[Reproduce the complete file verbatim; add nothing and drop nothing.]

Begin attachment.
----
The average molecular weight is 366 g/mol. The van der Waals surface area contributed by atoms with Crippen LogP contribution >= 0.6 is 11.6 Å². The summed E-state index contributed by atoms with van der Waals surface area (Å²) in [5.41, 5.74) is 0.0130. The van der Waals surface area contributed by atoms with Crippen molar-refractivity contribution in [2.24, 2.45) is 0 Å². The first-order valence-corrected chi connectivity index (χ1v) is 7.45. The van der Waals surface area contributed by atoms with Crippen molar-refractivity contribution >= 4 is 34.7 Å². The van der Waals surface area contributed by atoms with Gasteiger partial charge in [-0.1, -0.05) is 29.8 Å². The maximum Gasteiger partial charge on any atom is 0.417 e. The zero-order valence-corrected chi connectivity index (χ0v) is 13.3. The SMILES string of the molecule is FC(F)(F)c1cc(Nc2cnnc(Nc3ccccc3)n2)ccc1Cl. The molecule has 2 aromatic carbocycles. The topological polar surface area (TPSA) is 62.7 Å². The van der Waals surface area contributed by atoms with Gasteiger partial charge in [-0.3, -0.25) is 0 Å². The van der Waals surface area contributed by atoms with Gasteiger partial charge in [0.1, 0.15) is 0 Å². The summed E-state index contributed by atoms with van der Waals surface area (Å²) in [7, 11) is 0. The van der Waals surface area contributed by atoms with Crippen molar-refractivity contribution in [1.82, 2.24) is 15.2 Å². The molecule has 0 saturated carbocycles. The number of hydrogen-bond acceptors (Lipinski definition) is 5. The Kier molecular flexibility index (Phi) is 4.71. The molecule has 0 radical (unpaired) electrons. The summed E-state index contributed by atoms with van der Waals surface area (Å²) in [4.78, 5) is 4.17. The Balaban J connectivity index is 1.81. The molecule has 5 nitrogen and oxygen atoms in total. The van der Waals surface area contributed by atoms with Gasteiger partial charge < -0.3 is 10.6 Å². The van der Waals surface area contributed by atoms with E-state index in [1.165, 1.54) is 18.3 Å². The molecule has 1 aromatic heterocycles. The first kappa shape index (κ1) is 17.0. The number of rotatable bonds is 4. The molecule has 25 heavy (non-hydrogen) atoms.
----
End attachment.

The average molecular weight is 366 g/mol. The van der Waals surface area contributed by atoms with Crippen LogP contribution >= 0.6 is 11.6 Å². The summed E-state index contributed by atoms with van der Waals surface area (Å²) in [5.41, 5.74) is 0.0130. The van der Waals surface area contributed by atoms with Crippen molar-refractivity contribution in [2.24, 2.45) is 0 Å². The first-order valence-corrected chi connectivity index (χ1v) is 7.45. The van der Waals surface area contributed by atoms with Crippen molar-refractivity contribution >= 4 is 34.7 Å². The van der Waals surface area contributed by atoms with Gasteiger partial charge in [-0.1, -0.05) is 29.8 Å². The maximum Gasteiger partial charge on any atom is 0.417 e. The zero-order valence-corrected chi connectivity index (χ0v) is 13.3. The SMILES string of the molecule is FC(F)(F)c1cc(Nc2cnnc(Nc3ccccc3)n2)ccc1Cl. The molecule has 2 aromatic carbocycles. The topological polar surface area (TPSA) is 62.7 Å². The van der Waals surface area contributed by atoms with Gasteiger partial charge in [-0.3, -0.25) is 0 Å². The van der Waals surface area contributed by atoms with Gasteiger partial charge in [0.1, 0.15) is 0 Å². The summed E-state index contributed by atoms with van der Waals surface area (Å²) in [7, 11) is 0. The van der Waals surface area contributed by atoms with Crippen molar-refractivity contribution in [1.82, 2.24) is 15.2 Å². The molecule has 0 saturated carbocycles. The number of hydrogen-bond acceptors (Lipinski definition) is 5. The Kier molecular flexibility index (Phi) is 4.71. The molecule has 0 radical (unpaired) electrons. The summed E-state index contributed by atoms with van der Waals surface area (Å²) in [4.78, 5) is 4.17. The Balaban J connectivity index is 1.81. The molecule has 5 nitrogen and oxygen atoms in total. The van der Waals surface area contributed by atoms with Gasteiger partial charge < -0.3 is 10.6 Å². The van der Waals surface area contributed by atoms with E-state index in [1.165, 1.54) is 18.3 Å². The molecule has 1 aromatic heterocycles. The first kappa shape index (κ1) is 17.0. The number of rotatable bonds is 4. The molecule has 25 heavy (non-hydrogen) atoms.